“Risk” isn’t a word we commonly associate with childhood. In fact, risk-averse might be a phrase we use more often. So why does Washington Post contributor Lauren Knight recommend introducing more risk into your child’s day?
First, risky behavior during play helps children learn to regulate emotions like fear and anger, according to professor Peter Gray. Gray has authored a book on the subject called Free to Learn if you’d like to read more.
Second, activities like climbing trees, jumping off high objects, and using real tools help a child understand the capabilities of their growing bodies. In other words, a child who often explores and pushes the limits of their physicality can handle themselves in riskier situations.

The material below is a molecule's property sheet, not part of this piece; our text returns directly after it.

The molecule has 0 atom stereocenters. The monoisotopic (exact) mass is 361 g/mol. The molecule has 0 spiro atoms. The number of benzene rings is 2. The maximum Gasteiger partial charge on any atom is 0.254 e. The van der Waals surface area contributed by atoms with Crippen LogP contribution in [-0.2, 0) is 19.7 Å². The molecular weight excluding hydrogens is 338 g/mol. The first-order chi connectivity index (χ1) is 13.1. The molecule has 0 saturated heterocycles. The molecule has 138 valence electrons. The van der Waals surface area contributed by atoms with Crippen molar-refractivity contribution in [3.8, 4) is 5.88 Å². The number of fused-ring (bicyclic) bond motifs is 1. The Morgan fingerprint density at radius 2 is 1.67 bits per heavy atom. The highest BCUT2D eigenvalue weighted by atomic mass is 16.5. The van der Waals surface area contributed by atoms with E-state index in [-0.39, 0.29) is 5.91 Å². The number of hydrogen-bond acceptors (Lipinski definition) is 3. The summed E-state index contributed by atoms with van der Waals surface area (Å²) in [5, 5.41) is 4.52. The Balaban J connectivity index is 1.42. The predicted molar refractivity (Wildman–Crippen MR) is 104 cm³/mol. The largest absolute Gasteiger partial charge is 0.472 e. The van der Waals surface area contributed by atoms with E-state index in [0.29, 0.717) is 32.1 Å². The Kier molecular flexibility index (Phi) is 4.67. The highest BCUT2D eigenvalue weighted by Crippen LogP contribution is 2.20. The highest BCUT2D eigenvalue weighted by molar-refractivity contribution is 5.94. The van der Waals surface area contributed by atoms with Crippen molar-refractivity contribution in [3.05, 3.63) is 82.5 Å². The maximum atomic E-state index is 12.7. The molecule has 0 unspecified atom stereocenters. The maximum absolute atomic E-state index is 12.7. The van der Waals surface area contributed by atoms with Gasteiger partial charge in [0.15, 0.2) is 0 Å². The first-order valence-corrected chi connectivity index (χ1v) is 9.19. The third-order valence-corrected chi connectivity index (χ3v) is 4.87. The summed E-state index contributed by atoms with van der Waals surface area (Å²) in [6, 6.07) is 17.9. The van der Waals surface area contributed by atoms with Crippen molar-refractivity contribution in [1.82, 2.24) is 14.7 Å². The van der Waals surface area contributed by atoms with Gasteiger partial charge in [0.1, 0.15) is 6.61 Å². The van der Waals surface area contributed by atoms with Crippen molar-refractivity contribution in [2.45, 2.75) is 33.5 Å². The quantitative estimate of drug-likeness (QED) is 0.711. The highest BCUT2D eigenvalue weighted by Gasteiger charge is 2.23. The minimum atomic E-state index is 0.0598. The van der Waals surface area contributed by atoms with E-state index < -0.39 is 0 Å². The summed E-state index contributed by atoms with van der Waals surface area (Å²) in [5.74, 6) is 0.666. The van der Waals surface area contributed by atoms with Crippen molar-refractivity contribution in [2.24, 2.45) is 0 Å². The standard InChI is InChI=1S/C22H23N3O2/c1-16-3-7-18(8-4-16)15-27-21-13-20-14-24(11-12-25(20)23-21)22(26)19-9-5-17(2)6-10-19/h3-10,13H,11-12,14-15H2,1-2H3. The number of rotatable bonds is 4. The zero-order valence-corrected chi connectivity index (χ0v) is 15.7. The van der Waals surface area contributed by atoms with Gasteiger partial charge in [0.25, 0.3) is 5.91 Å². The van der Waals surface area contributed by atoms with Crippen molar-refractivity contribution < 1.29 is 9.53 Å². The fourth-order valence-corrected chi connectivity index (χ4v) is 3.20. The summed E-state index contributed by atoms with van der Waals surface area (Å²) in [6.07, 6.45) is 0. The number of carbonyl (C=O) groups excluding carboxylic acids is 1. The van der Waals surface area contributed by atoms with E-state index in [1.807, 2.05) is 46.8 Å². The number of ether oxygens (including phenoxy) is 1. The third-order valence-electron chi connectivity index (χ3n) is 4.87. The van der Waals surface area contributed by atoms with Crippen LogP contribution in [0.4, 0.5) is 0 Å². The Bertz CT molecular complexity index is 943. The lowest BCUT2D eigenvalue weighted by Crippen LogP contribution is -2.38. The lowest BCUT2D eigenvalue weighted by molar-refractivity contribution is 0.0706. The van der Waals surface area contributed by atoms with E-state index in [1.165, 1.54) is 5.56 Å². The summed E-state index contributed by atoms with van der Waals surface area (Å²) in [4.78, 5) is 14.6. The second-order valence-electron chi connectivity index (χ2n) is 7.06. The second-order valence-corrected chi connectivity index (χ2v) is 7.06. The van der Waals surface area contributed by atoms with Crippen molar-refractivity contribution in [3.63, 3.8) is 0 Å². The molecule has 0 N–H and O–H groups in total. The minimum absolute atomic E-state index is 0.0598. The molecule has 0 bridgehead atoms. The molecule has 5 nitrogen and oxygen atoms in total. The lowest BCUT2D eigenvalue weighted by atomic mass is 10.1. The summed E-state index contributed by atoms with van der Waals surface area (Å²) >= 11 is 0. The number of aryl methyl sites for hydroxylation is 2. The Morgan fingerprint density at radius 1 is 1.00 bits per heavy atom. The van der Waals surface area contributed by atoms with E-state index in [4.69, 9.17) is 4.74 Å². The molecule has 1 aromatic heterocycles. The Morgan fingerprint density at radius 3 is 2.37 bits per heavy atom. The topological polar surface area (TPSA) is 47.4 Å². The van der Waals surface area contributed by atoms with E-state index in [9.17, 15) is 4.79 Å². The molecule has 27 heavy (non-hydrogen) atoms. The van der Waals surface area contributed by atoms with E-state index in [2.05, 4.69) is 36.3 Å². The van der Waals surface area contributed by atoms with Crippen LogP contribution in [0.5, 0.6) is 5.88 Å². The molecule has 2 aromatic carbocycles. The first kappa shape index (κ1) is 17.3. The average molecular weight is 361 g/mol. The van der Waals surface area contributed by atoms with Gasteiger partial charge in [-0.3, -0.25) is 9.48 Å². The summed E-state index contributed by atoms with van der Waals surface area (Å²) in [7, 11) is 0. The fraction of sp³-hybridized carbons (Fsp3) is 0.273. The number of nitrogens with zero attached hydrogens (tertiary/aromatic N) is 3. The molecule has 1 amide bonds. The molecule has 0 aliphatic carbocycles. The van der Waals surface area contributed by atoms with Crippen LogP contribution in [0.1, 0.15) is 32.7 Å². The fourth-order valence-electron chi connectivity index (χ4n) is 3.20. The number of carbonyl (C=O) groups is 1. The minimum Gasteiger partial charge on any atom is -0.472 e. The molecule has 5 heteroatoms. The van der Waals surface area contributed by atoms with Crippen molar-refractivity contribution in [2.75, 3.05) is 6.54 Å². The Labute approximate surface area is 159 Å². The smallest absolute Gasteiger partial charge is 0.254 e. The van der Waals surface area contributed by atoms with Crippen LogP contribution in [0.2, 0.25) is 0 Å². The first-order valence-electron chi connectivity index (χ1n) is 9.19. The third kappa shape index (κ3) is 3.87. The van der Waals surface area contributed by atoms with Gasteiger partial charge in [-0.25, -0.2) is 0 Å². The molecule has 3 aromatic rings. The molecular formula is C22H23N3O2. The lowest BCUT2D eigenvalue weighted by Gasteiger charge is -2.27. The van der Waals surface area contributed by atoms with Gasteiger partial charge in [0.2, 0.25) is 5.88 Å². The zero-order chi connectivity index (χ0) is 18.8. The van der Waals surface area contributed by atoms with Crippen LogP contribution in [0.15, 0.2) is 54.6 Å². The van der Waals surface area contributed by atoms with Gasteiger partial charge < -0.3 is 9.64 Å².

Lastly, risky play is fun! One doesn’t fondly reminisce about a childhood spent playing on soft recycled rubber or padded monkey bars. Riding your bicycle at a breakneck pace down a gravel road in high summer is an example of a cherished childhood memory.
Read more of Lauren Knight’s anecdotes and research in the original article here from the Washington Post.
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